Taiwan’s new labor policy: 5 things you need to know | Irene Lin, Grade 10

Workers doing construction worried about the new labor policy The changes to Taiwan's labor policy has been controversial among labor groups.
  • The minimum wage in Taiwan is NT$22,000
  • Labor regulations have undergone two revisions since President Tsai Ing-wen took office
  • Less than ideal working environments in Taiwan has forced some to look for employment overseas

In Taiwan, NT$22,000 is the minimum wage a worker must be paid and also the starting line of salary for a college graduate. The government has made promises to change the situation but has failed to achieve their goal.

As President Tsai Ing-wen has been advocating the need to transform Taiwan’s working environment, the Labor Standards Act was implemented on March 1st.

Since president Tsai has been in office, Taiwan’s labor regulations have undergone two revisions. While the government claims to have decreased working hours, workers occupied the streets to protest against the amendment.

Many say that new laws violate workers’ rights, though most regulations stated that employers must receive permission from unions or the labor-management meetings and report to “competent authorities.” However, unless the government persists in their duty supervising, none of the precautions will be effective.

There are five major adjustments:

1. Loosening the five day work week policy.

The Five Day Work Week allowed employees to retain at least two days off every seven days, one statutory rest day and one regular day off. By loosening the restrictions to two days off every fourteen days, workers in certain industries might face twelve days of continuous labor.

Despite the government leaving room for negotiation between workers and employers, people are still extremely concerned that their rights will slowly diminish. It seems that instead of protecting workers’ rights, it has only increased their burden.

Nevertheless, the Ministry of Labor had released a list of industries qualified to arrange working hours under new regulations, most of which are manufacturing industries and government businesses. The Ministry will announce other eligible businesses after further consultations.

2. Overtime work shouldn’t exceed 54 hours.

Under the same condition which the maximum amount of overtime hours in three months is set at 138 hours, the amendment now allows monthly overtime hours to be added up to 54 hours. By making overtime hours more flexible, workers can adjust working hours based on the amount of work they face.

3. Overtime hours calculated in actual hours worked.

Present labor policy and the amendment both imply that workers must get extra pay for working overtime. However, instead of computing working hours in four hour periods, employers now only need to pay for the actual hours employees had worked.

4. Minimum of eight hours between shifts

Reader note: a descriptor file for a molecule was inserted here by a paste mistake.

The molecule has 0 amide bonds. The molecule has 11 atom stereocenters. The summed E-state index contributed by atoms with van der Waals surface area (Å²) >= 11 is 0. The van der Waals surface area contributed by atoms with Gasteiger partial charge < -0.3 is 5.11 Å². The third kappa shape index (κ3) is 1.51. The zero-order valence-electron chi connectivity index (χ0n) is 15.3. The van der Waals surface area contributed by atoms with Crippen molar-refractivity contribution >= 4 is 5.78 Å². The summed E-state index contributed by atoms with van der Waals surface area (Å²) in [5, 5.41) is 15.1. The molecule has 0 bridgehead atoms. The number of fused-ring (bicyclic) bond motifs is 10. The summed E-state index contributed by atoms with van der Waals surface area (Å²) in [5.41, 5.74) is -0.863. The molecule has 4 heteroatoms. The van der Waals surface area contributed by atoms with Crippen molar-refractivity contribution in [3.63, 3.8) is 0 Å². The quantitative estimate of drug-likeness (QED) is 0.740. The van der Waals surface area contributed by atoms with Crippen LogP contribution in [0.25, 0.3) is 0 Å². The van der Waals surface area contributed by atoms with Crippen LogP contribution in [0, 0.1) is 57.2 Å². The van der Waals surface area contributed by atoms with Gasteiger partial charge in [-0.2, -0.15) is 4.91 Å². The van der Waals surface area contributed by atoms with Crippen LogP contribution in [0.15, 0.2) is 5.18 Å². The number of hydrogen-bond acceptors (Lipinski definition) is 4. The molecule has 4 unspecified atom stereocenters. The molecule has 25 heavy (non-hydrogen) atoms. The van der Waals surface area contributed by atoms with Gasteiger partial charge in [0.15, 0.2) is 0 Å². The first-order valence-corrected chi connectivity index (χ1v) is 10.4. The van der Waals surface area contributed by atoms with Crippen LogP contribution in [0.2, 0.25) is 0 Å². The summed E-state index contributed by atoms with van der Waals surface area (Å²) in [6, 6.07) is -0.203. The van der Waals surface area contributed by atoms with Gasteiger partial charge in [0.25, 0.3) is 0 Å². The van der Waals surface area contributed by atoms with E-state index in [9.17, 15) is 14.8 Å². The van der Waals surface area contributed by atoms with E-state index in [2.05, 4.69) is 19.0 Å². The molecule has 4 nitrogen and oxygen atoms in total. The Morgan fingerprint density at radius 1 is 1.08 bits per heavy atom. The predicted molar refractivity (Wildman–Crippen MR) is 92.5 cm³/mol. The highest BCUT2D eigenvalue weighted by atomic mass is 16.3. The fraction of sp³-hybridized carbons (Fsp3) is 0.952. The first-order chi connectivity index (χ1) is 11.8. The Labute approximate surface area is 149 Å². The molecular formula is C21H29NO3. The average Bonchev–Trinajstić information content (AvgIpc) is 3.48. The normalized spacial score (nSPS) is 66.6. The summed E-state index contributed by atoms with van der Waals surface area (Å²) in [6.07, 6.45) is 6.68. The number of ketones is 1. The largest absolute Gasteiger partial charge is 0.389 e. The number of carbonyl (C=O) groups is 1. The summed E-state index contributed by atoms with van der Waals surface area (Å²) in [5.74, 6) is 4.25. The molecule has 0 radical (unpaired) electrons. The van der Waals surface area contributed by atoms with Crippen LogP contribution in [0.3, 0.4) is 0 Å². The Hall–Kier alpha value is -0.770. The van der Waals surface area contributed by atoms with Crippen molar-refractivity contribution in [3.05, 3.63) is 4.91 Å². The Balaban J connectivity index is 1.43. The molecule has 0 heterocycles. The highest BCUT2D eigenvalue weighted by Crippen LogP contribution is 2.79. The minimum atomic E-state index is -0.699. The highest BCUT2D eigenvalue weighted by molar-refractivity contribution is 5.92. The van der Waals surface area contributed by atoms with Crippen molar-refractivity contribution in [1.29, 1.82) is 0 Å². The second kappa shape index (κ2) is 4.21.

In 2015, regulations were adjusted giving employees of all careers at least an 11 hour rest between shifts. Yet, before the policies could be put into action, the Legislative Yuan announced that specific industries can now decrease rest hours to eight hours, most of which are government-owned companies and manufacture industries.

5. Annual leave can be carried forward to next year.

Unlike pre-amendment laws where employees had to take their annual leave during the year and get paid for unused days off; annual leave can now be carried forward to the upcoming year.

While some people perceive it as a chance to receive a longer break, others thought that being unable to take annual leave in the first year only makes getting a break next year even more hopeless.

Taiwan’s working environment has caused workers to have unequal working hours and paychecks, further leading to citizens going overseas for better opportunities. While Taiwan still sees China as a threatening neighbor and is unwilling to accept the fact that they are slowly rising, China has been announcing new policies hoping to attract more Taiwanese experts and graduates.

The world changes rapidly, and if Taiwan can only solve the questions laying immediately before it, Taiwan will always be a step behind.

About Taipei Teen Tribune (105 Articles)
Taipei Teen Tribune is a free-to-read online news and interest blog written by some especially talented teenagers from Taiwan. We like to talk about life as students, important issues that affect people in Taiwan including politics, daily life, and even more fun issues like restaurant and movie reviews. Our site is great for teens and adults alike, anyone wanting to practice English, and for locals interested in fresh perspectives. Like our page on Facebook, sign up for our newsletter or visit our blog for our latest write-ups on what's happening in Taiwan.

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